It doesn’t matter if it’s for a weeklong vacation or a quick tread through the snow, West Virginia University Extension Service experts say there are plenty of cultural, recreational and holiday hot spots to enjoy around the state.

“West Virginia offers travelers a variety of unique opportunities and destinations, from skiing and spas, to state parks and family-friendly entertainment,” said Doug Arbogast, WVU Extension specialist for community and rural tourism.

According to the WV Division of Tourism, tourism is the third largest driver of West Virginia’s economy, which has grown 6 percent per year since the year 2000 with $5.1 billion in travel spending in 2012.

During holiday seasons and beyond, visitors can travel the state to take in sights, smells, shopping and more.

“The winter season is the perfect time to experience the ‘Mountain State’s’ outdoor recreational activities, luxurious resorts and incredibly scenic state parks,” Arbogast said.

He explained that during the winter months, many state parks, such as the newly renovated Canaan Valley Resort, offer seasonal discounts on many lodging packages and amenities.

“Resorts offer travelers a quick weekend getaway with numerous package options,” said Arbogast. “It’s a perfect way to unwind from the chaos of busy holiday schedules.”

West Virginia also has great culinary destinations. Towns, such as Fayetteville, offer travelers a variety of restaurants to choose from, including Pies and Pints, and coffee shops, like the Musical Ground European Coffeehouse.

Arbogast explains that approximately 90 percent of businesses in West Virginia are small businesses. Spending at a local establishment not only contributes to that business, but starts a “ripple effect.” Funds are spread throughout the community that benefit the entire town.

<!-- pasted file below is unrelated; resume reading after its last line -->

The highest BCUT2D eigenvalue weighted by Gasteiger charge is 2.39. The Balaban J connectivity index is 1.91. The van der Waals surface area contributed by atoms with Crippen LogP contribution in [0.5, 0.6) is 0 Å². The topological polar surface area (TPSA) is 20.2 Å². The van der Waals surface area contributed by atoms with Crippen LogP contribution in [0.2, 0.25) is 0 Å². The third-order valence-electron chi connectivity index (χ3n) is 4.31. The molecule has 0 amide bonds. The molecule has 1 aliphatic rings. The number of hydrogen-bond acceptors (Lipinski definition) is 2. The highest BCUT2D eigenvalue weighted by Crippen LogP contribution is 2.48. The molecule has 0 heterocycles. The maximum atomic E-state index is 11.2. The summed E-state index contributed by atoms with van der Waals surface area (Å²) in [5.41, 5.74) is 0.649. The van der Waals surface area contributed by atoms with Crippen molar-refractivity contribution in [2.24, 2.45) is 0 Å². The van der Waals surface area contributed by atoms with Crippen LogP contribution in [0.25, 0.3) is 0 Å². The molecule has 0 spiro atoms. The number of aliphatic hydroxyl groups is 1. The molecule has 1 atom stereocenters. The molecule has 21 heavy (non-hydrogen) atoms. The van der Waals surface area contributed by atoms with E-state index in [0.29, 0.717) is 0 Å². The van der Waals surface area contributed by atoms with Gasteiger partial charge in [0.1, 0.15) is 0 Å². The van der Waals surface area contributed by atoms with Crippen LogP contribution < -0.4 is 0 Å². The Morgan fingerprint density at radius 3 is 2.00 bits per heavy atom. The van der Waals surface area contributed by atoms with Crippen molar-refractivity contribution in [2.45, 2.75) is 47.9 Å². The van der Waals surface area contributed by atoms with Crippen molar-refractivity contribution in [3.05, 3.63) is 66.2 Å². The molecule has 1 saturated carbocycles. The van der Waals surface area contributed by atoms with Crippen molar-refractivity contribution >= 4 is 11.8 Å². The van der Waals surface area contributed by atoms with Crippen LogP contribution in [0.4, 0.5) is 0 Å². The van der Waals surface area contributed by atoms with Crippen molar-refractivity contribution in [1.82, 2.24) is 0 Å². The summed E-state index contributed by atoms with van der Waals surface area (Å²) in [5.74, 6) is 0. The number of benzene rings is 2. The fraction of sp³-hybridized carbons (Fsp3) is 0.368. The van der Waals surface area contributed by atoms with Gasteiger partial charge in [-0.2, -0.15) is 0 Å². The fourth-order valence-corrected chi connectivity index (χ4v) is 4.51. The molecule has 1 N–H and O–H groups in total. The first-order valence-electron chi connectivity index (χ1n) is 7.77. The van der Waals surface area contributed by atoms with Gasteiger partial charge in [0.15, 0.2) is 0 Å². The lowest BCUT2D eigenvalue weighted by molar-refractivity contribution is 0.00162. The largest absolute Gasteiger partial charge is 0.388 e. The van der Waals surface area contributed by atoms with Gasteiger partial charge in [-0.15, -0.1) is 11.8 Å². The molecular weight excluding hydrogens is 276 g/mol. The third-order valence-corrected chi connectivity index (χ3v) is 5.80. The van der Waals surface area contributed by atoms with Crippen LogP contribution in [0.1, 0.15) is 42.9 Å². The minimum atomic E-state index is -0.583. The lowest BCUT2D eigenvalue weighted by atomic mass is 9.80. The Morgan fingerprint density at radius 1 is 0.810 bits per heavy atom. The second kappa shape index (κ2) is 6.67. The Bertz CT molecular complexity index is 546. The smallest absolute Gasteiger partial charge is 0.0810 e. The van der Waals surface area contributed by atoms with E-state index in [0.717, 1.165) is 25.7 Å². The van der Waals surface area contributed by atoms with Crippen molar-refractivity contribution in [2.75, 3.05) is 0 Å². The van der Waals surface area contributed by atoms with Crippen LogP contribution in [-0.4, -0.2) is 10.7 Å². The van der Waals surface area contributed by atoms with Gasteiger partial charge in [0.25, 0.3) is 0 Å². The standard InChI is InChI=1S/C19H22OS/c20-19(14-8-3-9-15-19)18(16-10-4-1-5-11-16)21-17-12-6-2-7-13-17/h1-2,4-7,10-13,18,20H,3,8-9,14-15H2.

Places like Sutton bring southern hospitality by way of the historic Caf� Cimino Country Inn and Restaurant, with a commitment to using local foods and four distinct dining rooms that boast authentic early 1900s fireplaces, mantels and woodwork.

If you’re looking for a more holiday-themed experience, Arbogast recommends the Oglebay Festival of Lights in Wheeling, Breakfast with Santa at WVU Jackson’s Mill in Weston or the Cathedral Caf� in Fayetteville.

West Virginia has many family-friendly winter events. Families can take a scenic railroad ride like the Official Warner Brothers Polar Express-themed railroad in Elkins.

If music and a small town atmosphere are your style, Lewisburg, home to the Greenbrier Valley Theatre, offers holiday entertainment from the West Virginia Jazz Orchestra, art galleries, boutique shopping and “farm to table” restaurants.

The town, voted West Virginia’s “Best Small Town” by WV Living Magazine, offers authentic 1800s stays at historic inns, like the General Lewis Inn and Restaurant.

Arbogast says you don’t have to cross the state line to warm up and escape the cold weather, either. He recommends a trip to one of many spas, like the historic first spa in Berkley Springs or the Greenbrier Hotel Mineral Spa.

“Visiting resorts, small towns and other places throughout the state allows travelers to experience the attractions while increasing economic development for West Virginia’s small businesses and towns,” said Kelly Nix, WVU Extension leadership specialist for community-based resources and economic development.

“Continually supporting locally owned businesses helps to build a stronger, more robust state-wide economy.”

With a presence in all 55 counties of the state, WVU Extension experts can offer information to West Virginians on their travel plans and destinations, and offer guidance through trusted research to local business owners and community leaders to help drive West Virginia’s economy forward.

Learn more about how WVU Extension Service works in small towns and communities across the state, visit



CONTACT: Cassie Waugh, WVU Extension Service

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